Cryptocurrency wallets are digital wallets with which digital currencies can be sent, received, and stored. It is technically a virtual wallet. Most coins or exchanges have an official wallet or refer users to third-party wallets. Cryptocurrency wallets are different from cryptocurrency exchanges. If exchanges go bankrupt, just like a real bank, you cannot access your money. However, if you store your Bitcoin or other cryptocoins in a wallet, you can go about your normal transactions with the value you own irrespective of what happens to the exchange.
Public and Private Keys
A public key is an ambiguous alphanumeric value that is used to encrypt data. In nontechnical terms, it is known as a wallet address. This key is software-generated and is published so that the user can send or receive secure data. It is used to encrypt data for the receiver. A private key (password) is a tiny bit of code that triggers algorithms for data encryption and decryption when paired with a public key. It is created as part of public key cryptography through asymmetric key encryption, and it is used to decrypt as well as transform a message (data) to a readable format with a matching public key.
Every cryptocurrency is represented by an entry in the blockchain, which is associated with a public key. Public key cryptography is an encryption system that is based on pairs of public and private keys, which in turn uses them to encrypt and decrypt data. These keys are simply large numbers that have been paired together but are not identical. The encryption strength is linked directly to the key size. Hence, doubling the key length delivers a significant increase in strength, even though it does impair performance a little bit. Public key cryptography depends on algorithms to generate public/private key pairs, so that it is computationally impracticable to determine a private key from a public key.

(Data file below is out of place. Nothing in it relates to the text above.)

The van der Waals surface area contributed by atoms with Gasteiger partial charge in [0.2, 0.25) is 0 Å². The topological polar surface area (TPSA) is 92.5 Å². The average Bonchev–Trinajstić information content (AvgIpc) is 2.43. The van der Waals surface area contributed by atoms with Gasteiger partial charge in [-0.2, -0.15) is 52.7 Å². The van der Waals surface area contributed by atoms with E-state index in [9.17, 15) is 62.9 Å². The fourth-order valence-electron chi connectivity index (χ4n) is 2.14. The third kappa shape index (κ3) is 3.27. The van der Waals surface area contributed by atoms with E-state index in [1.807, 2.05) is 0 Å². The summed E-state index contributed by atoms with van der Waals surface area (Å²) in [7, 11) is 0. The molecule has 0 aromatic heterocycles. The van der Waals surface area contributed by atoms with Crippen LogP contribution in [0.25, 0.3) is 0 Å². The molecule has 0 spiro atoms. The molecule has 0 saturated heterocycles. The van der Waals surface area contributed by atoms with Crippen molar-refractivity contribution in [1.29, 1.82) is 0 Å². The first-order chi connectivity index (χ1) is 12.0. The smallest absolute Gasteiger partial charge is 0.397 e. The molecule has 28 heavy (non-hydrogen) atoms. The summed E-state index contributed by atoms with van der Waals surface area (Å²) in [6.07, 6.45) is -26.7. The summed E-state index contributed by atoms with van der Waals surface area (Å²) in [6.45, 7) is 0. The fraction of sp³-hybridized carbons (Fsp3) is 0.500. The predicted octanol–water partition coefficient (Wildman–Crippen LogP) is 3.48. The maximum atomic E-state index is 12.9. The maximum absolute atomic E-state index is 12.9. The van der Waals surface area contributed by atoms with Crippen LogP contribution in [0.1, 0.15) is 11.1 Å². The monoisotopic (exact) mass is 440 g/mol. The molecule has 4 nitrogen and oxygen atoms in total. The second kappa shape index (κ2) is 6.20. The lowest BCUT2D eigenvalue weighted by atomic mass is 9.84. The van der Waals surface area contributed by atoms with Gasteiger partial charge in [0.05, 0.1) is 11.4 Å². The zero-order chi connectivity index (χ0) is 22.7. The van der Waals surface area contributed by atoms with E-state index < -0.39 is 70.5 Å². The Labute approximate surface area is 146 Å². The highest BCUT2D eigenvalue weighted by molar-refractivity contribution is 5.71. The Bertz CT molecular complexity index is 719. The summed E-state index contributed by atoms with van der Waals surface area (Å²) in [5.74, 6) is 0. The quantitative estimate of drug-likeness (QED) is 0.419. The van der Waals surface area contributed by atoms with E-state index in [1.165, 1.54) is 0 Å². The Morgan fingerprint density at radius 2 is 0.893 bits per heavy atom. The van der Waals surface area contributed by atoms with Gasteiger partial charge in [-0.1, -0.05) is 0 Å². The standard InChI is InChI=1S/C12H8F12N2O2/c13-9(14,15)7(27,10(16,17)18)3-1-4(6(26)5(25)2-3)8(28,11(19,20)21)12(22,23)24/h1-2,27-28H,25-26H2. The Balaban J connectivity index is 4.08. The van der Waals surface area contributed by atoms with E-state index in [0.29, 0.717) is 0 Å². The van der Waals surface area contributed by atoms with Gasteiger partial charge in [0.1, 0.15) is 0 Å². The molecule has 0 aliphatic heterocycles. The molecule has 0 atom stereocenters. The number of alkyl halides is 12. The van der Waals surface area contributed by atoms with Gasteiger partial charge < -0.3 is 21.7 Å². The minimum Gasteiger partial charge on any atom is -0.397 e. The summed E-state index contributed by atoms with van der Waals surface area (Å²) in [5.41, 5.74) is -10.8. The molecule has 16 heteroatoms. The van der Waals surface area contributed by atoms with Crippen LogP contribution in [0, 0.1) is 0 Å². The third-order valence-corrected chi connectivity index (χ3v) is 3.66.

In order to move your cryptocurrency—whether to exchange it or to convert it to another currency—you will require your private key to unlock it. Your private key is found in your cryptocurrency wallet, and, as the name implies, it should be kept private.
It is worth noting that your private key is the only way you can access your funds, and if you lose it, all of your cryptocurrency is lost. Some private keys are kept offline to prevent them from getting hacked, so you should prioritize research and make informed decisions with regards to where you wish to store your key when you choose your wallet.
Knowing what kind of cryptocurrency wallet to choose can be quite daunting. This article aims at giving you a clear perspective as well as enlightening you on the various categories and types of wallets.
Categories of Cryptocurrency Wallets
There are four major categories of cryptocurrency wallets:
1. Multisig wallets
Multi-signature wallets or “multisig wallets” require more than one signature in order to complete a transaction. It is considered to be an added security measure, so one would not be able to access the account without the permission of the other users of the account.
2. Multicurrency wallets
Multicurrency wallets allow you to hold different digital assets at a time in one location. If you deal in several coins, it saves you the hassle of having multiple wallets. There are two types of multicurrency wallets available: hardware and online multicurrency wallets. Examples include Ledger Nano S (hardware) and coinbase (online). Multicurrency wallets have different features based on the manufacturer. For instance, Exodus has a customizable user interface while others are loaded with features that allow you to convert one form of cryptocurrency to another.
3 & 4. Hot and cold wallets